The complexity of mountain dwellers: the Samnites and the under-theorisation of landscapes and societies in the 1st Millennium BCE Mediterranean
Since the Enlightenment, scholars have linked urbanisation to state formation in the evolution of complex societies. This urbanocentric perspective continues to dominate the study of the development of modern society, leading to an under-theorisation of alternative responses to social complexity. This project draws on recent research on non-urban organisation and low-density urbanism to question this classic paradigm. It focuses on the core of the Classical Mediterranean world, using Samnite hillforts as a case study for wider European sites that present alternative solutions to urbanism, especially in environments often perceived a marginal and peripherical, such as mountainous regions. Different socio-political models structure the landscape in a variety of ways, and give rise to different settlement patterns related to territorial organisation. This project develops a new systematic and comprehensive study of the Samnite hillforts to trace how the landscape was structured. The hillforts are an optimal proxy to pursue this investigation because they are directly related to the Samnite performance in military and territorial organisation, which were key elements of contemporary urban societies. The topography, spatial distribution and connectivity of the hillforts will be investigated using an original approach based on a primary dataset collected through the integration of new remote sensing data, spatial and network analysis, and fieldwork. This study addresses the lengthy and ongoing debate concerning the perceived resilience of Samnite society. It contributes to the research on alternative responses to social complexity and to redefining our understanding of the relationship between the structure and the performance of societies.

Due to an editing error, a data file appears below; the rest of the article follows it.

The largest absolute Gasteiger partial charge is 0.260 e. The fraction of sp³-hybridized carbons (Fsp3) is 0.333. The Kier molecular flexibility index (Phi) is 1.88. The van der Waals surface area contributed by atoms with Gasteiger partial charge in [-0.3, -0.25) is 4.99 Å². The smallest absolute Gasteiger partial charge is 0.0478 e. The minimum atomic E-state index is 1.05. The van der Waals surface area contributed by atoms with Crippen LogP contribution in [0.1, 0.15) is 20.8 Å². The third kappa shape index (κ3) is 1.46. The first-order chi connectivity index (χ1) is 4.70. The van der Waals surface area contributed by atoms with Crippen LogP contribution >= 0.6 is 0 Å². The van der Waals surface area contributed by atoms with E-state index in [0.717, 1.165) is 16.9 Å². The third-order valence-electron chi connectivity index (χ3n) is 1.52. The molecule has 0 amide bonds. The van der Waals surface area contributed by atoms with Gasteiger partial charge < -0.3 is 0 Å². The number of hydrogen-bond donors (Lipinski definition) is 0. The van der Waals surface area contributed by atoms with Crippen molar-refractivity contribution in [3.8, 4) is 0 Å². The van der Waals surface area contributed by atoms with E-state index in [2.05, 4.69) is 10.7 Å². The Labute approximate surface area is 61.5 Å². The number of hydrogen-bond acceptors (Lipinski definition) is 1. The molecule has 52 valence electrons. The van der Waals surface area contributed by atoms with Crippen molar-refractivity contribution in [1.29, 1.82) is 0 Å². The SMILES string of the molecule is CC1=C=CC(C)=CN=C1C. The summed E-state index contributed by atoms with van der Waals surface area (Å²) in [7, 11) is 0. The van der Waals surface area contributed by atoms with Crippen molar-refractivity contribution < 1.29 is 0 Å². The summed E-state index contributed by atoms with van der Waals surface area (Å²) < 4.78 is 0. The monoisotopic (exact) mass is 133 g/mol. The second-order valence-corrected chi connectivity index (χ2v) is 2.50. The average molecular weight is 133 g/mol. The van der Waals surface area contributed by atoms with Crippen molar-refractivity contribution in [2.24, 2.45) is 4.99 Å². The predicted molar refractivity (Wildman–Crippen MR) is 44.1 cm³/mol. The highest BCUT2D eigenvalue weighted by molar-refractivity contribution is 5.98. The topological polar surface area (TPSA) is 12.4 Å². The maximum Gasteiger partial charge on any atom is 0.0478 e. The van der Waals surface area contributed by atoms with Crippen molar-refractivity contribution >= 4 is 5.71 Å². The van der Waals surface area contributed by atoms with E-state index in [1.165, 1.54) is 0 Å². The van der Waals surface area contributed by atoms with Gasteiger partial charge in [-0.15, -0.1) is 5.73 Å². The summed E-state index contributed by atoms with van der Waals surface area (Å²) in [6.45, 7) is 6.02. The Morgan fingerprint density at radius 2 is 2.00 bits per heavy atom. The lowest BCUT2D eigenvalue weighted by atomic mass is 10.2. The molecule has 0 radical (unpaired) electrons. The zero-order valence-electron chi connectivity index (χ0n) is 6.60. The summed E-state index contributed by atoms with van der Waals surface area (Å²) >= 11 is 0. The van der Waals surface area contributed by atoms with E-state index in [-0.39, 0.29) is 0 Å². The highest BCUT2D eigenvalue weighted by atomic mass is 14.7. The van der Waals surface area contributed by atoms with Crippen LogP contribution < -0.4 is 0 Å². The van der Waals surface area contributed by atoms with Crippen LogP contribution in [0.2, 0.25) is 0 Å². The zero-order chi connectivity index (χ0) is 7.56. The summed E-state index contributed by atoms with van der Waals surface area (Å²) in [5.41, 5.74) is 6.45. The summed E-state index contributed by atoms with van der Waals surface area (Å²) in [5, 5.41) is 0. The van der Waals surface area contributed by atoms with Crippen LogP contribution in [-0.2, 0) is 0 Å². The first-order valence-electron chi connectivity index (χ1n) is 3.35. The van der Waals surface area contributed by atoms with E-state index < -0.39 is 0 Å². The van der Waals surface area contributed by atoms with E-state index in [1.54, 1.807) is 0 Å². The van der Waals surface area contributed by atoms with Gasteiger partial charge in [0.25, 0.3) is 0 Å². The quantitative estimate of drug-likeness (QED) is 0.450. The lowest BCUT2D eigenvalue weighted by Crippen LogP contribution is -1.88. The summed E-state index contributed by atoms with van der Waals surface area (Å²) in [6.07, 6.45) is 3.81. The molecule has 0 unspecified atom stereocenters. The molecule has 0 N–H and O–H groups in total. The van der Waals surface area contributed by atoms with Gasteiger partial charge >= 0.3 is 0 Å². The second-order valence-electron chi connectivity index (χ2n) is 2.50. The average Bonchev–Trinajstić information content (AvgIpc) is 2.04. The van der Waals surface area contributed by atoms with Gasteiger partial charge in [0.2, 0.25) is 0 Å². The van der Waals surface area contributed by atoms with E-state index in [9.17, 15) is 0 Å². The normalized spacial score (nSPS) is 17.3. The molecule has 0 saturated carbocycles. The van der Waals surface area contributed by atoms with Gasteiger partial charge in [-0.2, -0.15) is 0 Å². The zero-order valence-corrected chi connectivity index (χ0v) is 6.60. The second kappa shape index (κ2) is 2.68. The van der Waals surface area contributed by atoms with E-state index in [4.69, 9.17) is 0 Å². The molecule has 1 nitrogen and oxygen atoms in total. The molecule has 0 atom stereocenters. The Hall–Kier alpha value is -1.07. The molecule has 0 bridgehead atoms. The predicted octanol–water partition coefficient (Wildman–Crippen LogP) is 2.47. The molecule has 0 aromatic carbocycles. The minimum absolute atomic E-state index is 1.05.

Primary supervisor: Corinna Riva and Andrew Bevan (joint primary)
Secondary supervisor: Tesse Stek, Leiden University